Letter to the editor 2, Feb. 20, 2020
CAQ education Bill 40 and building new schools
On February 8 the Legault government adopted school board reform Bill 40 which basically transforms outdated elected school boards to modern service centres to provide better support for our children.
However, there were amendments attached to the bill that displeased some people. One of them was that land had to be ceded by municipalities - for free - to service centres to build new schools. This would only apply if an agreement could not be reached between the parties within two years.
Naturally, mayors were upset by this. But let's back up a few years to understand and appreciate where the government is coming from with this amendment.
Consider the years of horrendous long term planning by the Lester B. Pearson School Board (LBPSB) that turned a proposed off-island elementary school project into a "multimillion dollar mess."
About 13 years ago, the Vaudreuil-Dorion area was the fastest growing English community in Quebec. It was characterized as an ‘explosive growth’ by the press. A much-needed elementary English school in the Pearson board off-island territory was needed immediately.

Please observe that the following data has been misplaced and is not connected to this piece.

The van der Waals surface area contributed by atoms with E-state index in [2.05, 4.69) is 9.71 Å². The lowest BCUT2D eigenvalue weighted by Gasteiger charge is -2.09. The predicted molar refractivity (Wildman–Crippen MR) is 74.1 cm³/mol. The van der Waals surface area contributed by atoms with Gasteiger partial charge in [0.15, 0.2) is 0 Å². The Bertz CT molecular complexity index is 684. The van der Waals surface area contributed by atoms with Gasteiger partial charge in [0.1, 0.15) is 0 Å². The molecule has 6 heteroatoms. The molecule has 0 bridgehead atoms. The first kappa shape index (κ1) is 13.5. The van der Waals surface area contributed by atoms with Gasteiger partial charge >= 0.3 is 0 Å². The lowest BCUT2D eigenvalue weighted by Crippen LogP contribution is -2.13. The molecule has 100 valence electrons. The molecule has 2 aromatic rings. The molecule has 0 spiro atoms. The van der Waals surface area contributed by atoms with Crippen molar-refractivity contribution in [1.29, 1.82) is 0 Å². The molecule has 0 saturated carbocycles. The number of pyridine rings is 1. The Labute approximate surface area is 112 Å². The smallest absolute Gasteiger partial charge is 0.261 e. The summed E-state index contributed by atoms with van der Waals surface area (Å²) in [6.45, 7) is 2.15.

But there were all kinds of holdups and fights between the mayors and the LBPSB, which was headed by then Chairman Marcus Tabachnick. The blame game was in full swing and was widely reported. Think of the saga of Pierre Elliot Trudeau Elementary School.
Parents held a Town Hall meeting with the mayor and school board officials to express their concerns. At Pearson Council meetings, I heard the parents’ complaints and the board's excuses. This lasted for years.
So what happened? At that time, it was understood there are three parties involved when any consideration is given for a new school to be built – the government (money), the municipality (land) and the formal request from the board.
Finally, the problem was resolved when Chairman Tabachnick acknowledged the board did not follow the provincial rules regarding the building of new schools. The board neglected to follow the formality of putting the request for land - in writing.
Bottom line: The aforementioned amendment by the Coalition Avenir Quebec government is warranted. After all, the law says children must attend school.